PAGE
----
by Julia Brock, Jennifer W. Dickey, Richard Harker and Catherine Lewis
University of Arkansas Press, 2015
More so than any war in history, World War II was a woman’s war. Women, motivated by patriotism, the opportunity for new experiences, and the desire to serve, participated widely in the global conflict. Within the Allied countries, women of all ages proved to be invaluable in the fight for victory. Rosie the Riveter became the most enduring image of women’s involvement in World War II. What Rosie represented, however, is only a small portion of a complex story. As wartime production workers, enlistees in auxiliary military units, members of voluntary organizations or resistance groups, wives and mothers on the home front, journalists, and USO performers, American women found ways to challenge traditional gender roles and stereotypes.
Beyond Rosie offers readers an opportunity to see the numerous contributions they made to the fight against the Axis powers and how American women’s roles changed during the war. The primary documents (newspapers, propaganda posters, cartoons, excerpts from oral histories and memoirs, speeches, photographs, and editorials) collected here represent cultural, political, economic, and social perspectives on the diverse roles women played during World War II.
by Orit Halpern
Duke University Press, 2015
Beautiful Data is both a history of big data and interactivity, and a sophisticated meditation on ideas about vision and cognition in the second half of the twentieth century. Contending that our forms of attention, observation, and truth are contingent and contested, Orit Halpern historicizes the ways that we are trained, and train ourselves, to observe and analyze the world. Tracing the postwar impact of cybernetics and the communication sciences on the social and human sciences, design, arts, and urban planning, she finds a radical shift in attitudes toward recording and displaying information. These changed attitudes produced what she calls communicative objectivity: new forms of observation, rationality, and economy based on the management and analysis of data. Halpern complicates assumptions about the value of data and visualization, arguing that changes in how we manage and train perception, and define reason and intelligence, are also transformations in governmentality. She also challenges the paradoxical belief that we are experiencing a crisis of attention caused by digital media, a crisis that can be resolved only through intensified media consumption.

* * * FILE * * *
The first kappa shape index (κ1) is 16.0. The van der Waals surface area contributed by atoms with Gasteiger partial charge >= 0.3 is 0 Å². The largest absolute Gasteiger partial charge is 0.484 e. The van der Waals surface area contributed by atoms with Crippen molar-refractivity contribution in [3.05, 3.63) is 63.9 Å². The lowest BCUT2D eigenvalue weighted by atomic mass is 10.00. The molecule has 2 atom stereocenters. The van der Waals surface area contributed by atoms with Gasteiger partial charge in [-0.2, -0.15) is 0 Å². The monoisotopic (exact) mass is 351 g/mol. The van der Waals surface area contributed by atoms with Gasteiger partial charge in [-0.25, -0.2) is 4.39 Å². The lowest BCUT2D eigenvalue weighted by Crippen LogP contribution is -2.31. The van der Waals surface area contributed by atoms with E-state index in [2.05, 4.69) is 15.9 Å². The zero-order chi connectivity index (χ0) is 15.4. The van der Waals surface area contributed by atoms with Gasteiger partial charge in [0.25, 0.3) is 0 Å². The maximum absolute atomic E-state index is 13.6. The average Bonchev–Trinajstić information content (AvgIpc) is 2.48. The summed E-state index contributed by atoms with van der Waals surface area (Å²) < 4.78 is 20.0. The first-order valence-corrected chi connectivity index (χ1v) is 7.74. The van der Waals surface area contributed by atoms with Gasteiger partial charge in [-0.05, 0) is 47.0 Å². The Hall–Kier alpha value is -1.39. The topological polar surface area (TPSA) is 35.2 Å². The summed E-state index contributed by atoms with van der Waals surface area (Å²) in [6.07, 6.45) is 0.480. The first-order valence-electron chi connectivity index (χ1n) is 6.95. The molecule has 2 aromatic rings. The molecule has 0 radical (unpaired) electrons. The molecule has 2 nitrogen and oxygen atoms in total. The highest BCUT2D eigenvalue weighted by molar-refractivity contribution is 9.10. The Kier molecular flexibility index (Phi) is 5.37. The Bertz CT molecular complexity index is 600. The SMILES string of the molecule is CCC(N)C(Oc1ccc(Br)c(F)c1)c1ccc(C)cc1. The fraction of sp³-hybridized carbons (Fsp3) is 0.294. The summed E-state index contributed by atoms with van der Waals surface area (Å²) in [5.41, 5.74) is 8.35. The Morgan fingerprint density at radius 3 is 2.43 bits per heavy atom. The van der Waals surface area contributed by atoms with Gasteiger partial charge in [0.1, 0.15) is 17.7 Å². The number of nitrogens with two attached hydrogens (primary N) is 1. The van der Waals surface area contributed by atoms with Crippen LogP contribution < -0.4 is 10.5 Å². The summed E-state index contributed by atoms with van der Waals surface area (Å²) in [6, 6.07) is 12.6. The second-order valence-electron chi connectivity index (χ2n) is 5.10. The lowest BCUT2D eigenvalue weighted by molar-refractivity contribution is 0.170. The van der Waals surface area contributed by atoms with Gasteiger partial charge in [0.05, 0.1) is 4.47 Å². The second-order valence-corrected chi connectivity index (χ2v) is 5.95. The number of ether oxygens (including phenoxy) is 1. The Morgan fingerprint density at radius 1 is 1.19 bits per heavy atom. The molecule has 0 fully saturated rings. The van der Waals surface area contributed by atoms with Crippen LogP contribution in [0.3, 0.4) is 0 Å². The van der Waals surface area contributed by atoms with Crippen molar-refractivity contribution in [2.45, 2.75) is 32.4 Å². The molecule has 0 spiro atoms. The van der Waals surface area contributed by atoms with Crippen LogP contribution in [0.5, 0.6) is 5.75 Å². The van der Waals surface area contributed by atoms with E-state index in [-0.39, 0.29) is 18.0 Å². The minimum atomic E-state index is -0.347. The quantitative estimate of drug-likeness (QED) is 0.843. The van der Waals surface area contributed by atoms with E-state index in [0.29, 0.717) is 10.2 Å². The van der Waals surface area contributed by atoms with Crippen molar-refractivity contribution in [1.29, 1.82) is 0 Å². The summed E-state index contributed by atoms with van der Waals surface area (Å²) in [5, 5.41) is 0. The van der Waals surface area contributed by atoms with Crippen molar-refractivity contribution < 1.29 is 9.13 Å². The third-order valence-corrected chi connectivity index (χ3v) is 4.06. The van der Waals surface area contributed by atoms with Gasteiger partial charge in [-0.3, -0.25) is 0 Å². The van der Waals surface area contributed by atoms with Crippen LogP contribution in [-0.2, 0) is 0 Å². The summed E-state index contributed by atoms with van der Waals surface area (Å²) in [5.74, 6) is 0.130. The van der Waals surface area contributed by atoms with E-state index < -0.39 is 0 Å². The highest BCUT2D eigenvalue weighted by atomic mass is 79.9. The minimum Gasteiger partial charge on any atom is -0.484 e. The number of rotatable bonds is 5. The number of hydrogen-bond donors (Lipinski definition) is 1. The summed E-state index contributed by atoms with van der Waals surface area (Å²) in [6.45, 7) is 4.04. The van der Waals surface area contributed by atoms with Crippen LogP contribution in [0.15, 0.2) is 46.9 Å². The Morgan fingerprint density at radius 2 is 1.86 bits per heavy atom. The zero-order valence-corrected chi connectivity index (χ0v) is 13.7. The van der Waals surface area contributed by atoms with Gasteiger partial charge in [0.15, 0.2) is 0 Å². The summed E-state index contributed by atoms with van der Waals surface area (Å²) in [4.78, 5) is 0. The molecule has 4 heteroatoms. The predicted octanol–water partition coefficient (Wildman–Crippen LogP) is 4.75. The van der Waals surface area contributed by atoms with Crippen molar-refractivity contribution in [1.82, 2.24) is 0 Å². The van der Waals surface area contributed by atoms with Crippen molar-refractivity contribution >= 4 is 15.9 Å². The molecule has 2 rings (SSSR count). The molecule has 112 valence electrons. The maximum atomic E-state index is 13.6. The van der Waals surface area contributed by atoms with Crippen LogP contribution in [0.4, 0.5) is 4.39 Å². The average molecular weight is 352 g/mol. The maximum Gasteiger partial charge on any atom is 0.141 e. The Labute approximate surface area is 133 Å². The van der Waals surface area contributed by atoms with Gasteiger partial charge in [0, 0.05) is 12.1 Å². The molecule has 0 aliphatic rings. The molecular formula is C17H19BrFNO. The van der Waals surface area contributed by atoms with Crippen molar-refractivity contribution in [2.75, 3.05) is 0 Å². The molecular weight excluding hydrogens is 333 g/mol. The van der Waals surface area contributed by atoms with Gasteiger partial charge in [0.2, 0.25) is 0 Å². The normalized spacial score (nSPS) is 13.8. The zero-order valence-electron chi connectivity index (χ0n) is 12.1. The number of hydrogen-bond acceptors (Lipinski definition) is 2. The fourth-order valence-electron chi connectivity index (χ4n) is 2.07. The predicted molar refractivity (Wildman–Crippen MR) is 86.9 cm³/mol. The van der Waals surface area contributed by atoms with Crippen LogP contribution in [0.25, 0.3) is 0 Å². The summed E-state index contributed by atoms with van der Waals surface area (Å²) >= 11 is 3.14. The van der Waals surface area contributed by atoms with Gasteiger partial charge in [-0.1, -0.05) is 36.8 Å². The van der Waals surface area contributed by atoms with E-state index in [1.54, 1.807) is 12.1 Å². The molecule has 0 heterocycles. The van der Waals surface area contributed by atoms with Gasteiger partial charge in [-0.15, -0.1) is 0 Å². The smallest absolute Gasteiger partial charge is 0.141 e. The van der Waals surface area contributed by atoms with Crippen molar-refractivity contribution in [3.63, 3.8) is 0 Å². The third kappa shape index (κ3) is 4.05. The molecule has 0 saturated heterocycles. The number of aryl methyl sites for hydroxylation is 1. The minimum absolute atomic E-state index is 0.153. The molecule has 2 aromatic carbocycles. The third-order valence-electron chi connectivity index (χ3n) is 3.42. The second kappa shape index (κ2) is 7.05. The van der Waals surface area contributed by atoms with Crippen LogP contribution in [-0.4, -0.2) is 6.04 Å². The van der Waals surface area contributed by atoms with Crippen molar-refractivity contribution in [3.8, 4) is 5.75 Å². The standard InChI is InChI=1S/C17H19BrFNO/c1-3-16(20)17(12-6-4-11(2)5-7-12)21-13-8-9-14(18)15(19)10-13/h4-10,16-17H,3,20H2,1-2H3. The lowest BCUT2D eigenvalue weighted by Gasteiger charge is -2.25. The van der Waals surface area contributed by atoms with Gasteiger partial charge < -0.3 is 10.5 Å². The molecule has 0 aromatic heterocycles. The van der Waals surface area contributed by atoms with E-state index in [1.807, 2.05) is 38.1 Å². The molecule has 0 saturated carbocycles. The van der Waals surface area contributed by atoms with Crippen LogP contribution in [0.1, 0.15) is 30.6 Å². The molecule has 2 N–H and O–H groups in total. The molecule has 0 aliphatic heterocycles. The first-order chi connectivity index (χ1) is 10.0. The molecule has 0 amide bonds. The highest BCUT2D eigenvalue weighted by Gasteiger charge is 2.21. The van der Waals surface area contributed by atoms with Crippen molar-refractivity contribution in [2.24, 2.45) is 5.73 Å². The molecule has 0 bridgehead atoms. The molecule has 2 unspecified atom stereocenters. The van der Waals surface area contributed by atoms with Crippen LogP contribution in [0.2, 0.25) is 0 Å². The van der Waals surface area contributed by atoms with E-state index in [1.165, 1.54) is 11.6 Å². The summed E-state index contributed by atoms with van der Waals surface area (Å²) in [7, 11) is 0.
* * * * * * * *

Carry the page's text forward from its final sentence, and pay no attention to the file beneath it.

How the Earth Turned Green
by Joseph E. Armstrong
University of Chicago Press, 2014
On this blue planet, long before pterodactyls took to the skies and tyrannosaurs prowled the continents, tiny green organisms populated the ancient oceans. Fossil and phylogenetic evidence suggests that chlorophyll, the green pigment responsible for coloring these organisms, has been in existence for some 85% of Earth’s long history—that is, for roughly 3.5 billion years. In How the Earth Turned Green, Joseph E. Armstrong traces the history of these verdant organisms, which many would call plants, from their ancient beginnings to the diversity of green life that inhabits the Earth today.
Using an evolutionary framework, How the Earth Turned Green addresses questions such as: Should all green organisms be considered plants? Why do these organisms look the way they do? How are they related to one another and to other chlorophyll-free organisms? How do they reproduce? How have they changed and diversified over time? And how has the presence of green organisms changed the Earth’s ecosystems? More engaging than a traditional textbook and displaying an astonishing breadth, How the Earth Turned Green will both delight and enlighten embryonic botanists and any student interested in the evolutionary history of plants.
A Brief History of Islam in Europe
by Maurits Berger
Leiden University Press, 2014
The relationship between Europe and Islam has been complicated, if not troubled, throughout the thirteen centuries since Muslims first began playing a part in European history. This volume offers a compact, yet comprehensive look at the entire history of the interaction of Islam and Eureopean culture, religion, and politics.
Maurits S. Berger focuses in particular on the transformations that the figure of the Muslim and the image of Islam have undergone in the European mind. Conqueror, Antichrist, scholar, benign ruler, corsair, tradesman, fellow citizen—the Muslim has been all of those and more, and even today, as Muslims make up a substantial portion of Europe’s citizenry, they remain all too often a source of undeserved anxiety for ordinary people and politicians alike. Through Berger’s clear prose and incisive analysis, the story of Islam and Europe is seen as one of interaction and mutual influence rather than perpetual antagonism.
Human Capital in History
edited by Leah Platt Boustan, Carola Frydman and Robert A. Margo
University of Chicago Press, 2014